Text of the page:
“I wanted to create a building about light and community — a structure that resonates with the soul of its people and enforces the natural energies to nurture and heal the women and girls,” Diana Kellogg says. The New York architect has done just that with the Rajkumari Ratnavati Girls School, a resplendent haven in a region of India where female literacy is barely above 30 per cent. The pro bono project serves 400 girls from below the poverty line within an oval form that references femininity and infinity — and the dunes of its desert home.
The school is made of regionally available stone — Dabri veneer and Jodhpur — and was built with the help of its future students’ parents. Local craft and tradition informed its main features, including a parapet wall that reinvents the jali screen (a privacy device for women) and circulates air while keeping out sand and direct sunlight. The building’s orientation also helps mitigate intense solar gain while maximizing prevailing wind.
And to harness that solar energy in one of the hottest places on Earth, a PV array is installed on the roof — which will eventually accommodate a jungle gym with seesaws, swings and monkey bars. Kellogg has, in effect, perfectly balanced needs and wants: comfort with performance, play with grace.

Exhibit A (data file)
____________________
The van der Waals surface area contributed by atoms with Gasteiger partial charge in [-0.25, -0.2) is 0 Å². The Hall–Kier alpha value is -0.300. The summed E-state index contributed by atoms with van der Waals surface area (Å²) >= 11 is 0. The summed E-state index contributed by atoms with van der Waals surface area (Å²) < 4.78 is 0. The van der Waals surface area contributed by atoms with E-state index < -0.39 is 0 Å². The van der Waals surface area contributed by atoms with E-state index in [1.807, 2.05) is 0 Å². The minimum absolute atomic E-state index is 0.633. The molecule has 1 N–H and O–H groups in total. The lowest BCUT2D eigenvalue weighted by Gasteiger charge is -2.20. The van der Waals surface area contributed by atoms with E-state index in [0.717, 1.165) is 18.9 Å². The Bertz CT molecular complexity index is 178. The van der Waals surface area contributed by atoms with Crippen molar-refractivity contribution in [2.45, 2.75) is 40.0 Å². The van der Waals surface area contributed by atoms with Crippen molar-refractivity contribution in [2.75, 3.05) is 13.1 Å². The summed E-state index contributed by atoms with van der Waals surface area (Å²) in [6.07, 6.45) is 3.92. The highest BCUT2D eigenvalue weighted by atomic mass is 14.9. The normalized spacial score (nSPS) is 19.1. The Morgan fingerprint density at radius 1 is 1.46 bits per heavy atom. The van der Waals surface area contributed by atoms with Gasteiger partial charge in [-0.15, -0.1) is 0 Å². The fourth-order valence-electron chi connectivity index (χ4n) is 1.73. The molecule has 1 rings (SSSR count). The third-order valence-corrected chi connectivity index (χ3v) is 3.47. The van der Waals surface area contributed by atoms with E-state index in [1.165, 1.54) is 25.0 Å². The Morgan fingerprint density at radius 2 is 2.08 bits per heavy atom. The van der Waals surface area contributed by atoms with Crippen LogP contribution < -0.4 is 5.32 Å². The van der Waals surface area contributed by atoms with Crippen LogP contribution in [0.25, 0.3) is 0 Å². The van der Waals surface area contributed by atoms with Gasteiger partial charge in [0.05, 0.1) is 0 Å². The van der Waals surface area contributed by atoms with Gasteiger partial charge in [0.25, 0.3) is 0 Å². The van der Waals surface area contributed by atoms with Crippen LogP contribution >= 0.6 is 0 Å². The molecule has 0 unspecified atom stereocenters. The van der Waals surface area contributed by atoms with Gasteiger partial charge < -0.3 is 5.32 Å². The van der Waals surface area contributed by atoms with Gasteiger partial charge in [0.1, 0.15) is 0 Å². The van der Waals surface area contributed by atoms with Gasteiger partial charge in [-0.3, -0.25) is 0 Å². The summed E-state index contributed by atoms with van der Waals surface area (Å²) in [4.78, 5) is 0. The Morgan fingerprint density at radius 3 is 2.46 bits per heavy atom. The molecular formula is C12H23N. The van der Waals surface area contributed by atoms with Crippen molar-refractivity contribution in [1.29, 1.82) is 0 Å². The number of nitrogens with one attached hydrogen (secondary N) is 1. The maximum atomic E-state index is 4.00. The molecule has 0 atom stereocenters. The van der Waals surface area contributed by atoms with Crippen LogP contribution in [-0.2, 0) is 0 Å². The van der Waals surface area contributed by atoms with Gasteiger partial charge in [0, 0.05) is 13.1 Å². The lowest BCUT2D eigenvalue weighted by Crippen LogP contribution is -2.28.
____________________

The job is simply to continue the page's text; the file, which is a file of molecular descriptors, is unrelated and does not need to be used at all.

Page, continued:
The first in a planned trio of buildings, the school will form part of the GYAAN Center, which is aimed at helping women achieve economic independence and will include a collaborative studio where women will teach women time-honoured weaving and embroidery techniques. The entire project is a gift that keeps giving.
Team Diana Kellogg with Basia Kuziemski (Diana Kellogg Architects); Surya Kumar and Arya Nair (associate architects); Kareem Khan (general contractor); Nat Oppenheimer and Carolyn Bai (Silman); Pankaj Kumar Rastogi and Amit Kumar Sinha (Genus Innovations)
Built entirely out of Jaisalmer sandstone by community craftspeople, the school’s elliptical design — a reference to both sand dunes and the infinite power of feminine strength — nods to local vernacular with its sun-blocking jali screens.